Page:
The Headhunter, a career accelerator for women in Supply Chain?

Expert opinion

Margaux ARTHUIS, Consultant at Stypers Consulting
Published on:
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The Head Hunter has always been perceived as the Expert in his sector. Nestled in the shadows, they anticipate market upheavals and adapt their hunting strategy accordingly for their Clients. 30 years ago, no one was talking about headhunting. Consequently, Transport and Logistics were recruiting from within, without anyone's help.

In order to consolidate the growth of these family businesses, on the verge of becoming large international groups, Stypers Consulting was the first Firm to offer Talent from the automotive sector, trained as Engineers and trained in Lean Methods. And it was the same for women! Stypers Consulting is first and foremost the story of a woman, Claudine Stypers, who was able to establish herself in a male-dominated sector by creating her Firm more than 20 years ago. 

We have always had this very special place of being recognized as Experts while being women. It is therefore quite natural that we have been at the forefront in proposing female profiles, for CODIR and COMEX positions (Platform, Agency, Country Directors, etc.).

Gradually, the need to convince Managers has lessened regarding the sharing of business expertise between men and women. Higher education has also increasingly attracted female profiles. As for social and political advances with parity, for example, they have continued to introduce women into this landscape of Transport, Logistics and Supply Chain.

However, we are not yet convinced that their place is acquired at 100%. Their motivations, their backgrounds, their ambitions are however the same as men. But what about their career development? How do we still perceive the existing obstacles and what is our role vis-à-vis these women who entrust us with their ambition?

 

Women in Supply Chain: what for?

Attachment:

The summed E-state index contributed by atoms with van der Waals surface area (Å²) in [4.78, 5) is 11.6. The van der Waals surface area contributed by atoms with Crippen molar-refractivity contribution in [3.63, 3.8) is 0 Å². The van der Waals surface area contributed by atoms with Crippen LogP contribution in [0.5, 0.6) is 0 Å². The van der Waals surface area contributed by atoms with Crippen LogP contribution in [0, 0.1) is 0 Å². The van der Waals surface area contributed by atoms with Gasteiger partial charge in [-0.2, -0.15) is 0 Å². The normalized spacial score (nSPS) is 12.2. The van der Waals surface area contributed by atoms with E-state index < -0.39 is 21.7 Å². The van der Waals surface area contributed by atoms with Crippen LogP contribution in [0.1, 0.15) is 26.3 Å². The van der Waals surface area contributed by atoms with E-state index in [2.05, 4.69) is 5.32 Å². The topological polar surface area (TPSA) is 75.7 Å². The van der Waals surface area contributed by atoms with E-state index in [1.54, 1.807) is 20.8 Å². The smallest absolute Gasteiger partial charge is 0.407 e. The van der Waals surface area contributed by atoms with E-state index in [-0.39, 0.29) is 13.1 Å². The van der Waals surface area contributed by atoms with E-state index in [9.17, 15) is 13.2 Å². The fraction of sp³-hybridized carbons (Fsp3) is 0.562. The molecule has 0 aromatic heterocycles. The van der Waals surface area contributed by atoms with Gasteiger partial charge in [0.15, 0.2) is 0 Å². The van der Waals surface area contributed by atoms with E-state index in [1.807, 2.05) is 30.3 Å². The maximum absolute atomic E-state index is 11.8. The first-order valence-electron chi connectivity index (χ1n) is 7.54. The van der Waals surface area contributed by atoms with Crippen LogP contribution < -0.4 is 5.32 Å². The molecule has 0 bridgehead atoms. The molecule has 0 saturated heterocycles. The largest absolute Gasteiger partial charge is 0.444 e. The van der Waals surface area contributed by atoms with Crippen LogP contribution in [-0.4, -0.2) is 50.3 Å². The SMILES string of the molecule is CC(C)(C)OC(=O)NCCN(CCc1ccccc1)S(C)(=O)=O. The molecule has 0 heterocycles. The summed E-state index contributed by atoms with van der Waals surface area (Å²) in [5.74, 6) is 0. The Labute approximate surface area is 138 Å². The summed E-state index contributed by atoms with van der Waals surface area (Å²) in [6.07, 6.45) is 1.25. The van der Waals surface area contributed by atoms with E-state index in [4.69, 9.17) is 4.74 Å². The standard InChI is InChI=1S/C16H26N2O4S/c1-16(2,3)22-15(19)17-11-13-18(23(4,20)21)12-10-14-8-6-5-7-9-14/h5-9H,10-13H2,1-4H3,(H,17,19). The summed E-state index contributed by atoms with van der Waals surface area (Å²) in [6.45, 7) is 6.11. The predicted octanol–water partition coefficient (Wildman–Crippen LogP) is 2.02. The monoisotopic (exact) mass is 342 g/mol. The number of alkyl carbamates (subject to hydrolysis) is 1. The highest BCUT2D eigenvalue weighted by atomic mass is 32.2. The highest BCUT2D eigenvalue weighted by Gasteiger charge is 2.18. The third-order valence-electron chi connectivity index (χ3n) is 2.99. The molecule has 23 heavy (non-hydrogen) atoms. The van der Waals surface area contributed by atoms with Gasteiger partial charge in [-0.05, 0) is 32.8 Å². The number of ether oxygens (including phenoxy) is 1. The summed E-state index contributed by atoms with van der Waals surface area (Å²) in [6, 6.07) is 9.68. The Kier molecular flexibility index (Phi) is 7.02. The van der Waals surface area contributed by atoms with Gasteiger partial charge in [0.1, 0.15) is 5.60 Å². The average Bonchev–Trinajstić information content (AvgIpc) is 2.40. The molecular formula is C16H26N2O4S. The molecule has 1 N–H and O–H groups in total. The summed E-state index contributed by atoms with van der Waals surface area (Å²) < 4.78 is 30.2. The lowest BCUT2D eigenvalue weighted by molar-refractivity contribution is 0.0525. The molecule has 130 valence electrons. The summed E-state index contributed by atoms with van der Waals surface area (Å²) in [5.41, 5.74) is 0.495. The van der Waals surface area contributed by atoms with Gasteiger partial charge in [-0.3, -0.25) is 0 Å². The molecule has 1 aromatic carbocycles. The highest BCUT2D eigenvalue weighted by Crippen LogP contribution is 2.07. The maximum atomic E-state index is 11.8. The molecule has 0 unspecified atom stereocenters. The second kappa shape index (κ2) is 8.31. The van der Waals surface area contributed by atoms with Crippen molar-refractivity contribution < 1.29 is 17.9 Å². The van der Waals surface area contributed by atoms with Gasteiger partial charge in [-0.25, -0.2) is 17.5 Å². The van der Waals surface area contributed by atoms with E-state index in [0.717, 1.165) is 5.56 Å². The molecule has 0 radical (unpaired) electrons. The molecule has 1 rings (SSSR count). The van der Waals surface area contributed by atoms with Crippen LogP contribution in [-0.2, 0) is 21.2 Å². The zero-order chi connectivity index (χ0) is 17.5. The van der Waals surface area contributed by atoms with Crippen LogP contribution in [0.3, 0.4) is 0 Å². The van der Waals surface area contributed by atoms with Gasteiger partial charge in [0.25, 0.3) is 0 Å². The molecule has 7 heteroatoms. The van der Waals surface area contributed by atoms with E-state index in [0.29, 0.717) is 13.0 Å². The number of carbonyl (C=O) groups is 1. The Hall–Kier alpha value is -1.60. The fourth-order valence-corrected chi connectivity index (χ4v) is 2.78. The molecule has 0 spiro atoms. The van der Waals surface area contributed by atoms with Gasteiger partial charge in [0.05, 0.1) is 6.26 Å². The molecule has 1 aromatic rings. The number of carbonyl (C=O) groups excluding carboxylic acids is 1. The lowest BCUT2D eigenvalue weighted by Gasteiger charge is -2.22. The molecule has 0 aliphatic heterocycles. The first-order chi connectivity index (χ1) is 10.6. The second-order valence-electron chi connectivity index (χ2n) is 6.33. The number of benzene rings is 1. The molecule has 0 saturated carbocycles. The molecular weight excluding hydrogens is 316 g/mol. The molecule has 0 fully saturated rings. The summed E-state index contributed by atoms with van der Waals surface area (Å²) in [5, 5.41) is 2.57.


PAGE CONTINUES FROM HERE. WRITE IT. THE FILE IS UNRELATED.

Women have thus been welcomed into the world of Supply Chain, mainly thanks to “parity” which has allowed them to gain a foothold in this very masculine world. For several years, we have been able to see a real evolution. According to a study conducted by Gartner in 2020, just over 4 out of 10 positions in the Supply Chain are occupied by women (41%). Figures which attest to the importance of their place within the Supply Chain. Many women therefore joined operational and functional positions, but also executive positions. For a minority of them, it was possible to integrate the CODIR and COMEX of large companies and therefore to be decision-makers at the highest level.

Thus, for several years, women have continued to integrate and evolve in their positions in Supply Chain, Logistics and Transport. They are even described as more sensitive, endowed with a certain empathy. They communicate better than men and show more patience. Their Management is also often opposed to the directive Management which was used and feared by teams for so long. They put themselves more easily in the shoes of their colleagues and therefore use more adapted and participatory management.

Unfortunately, they are too often defined by their interpersonal skills and not by their technical skills. Women know that they need to be technically credible to be perceived as legitimate in the eyes of their male colleagues. This is the reason why they tend to train more and thus assert themselves through ultra-qualification. THE soft kills are also a way for them to justify their technical performance. As a result, we are convinced that the Headhunter plays an essential role and can be an actor in this change.

 

The interview promotes taking charge of the careers of women in Supply Chain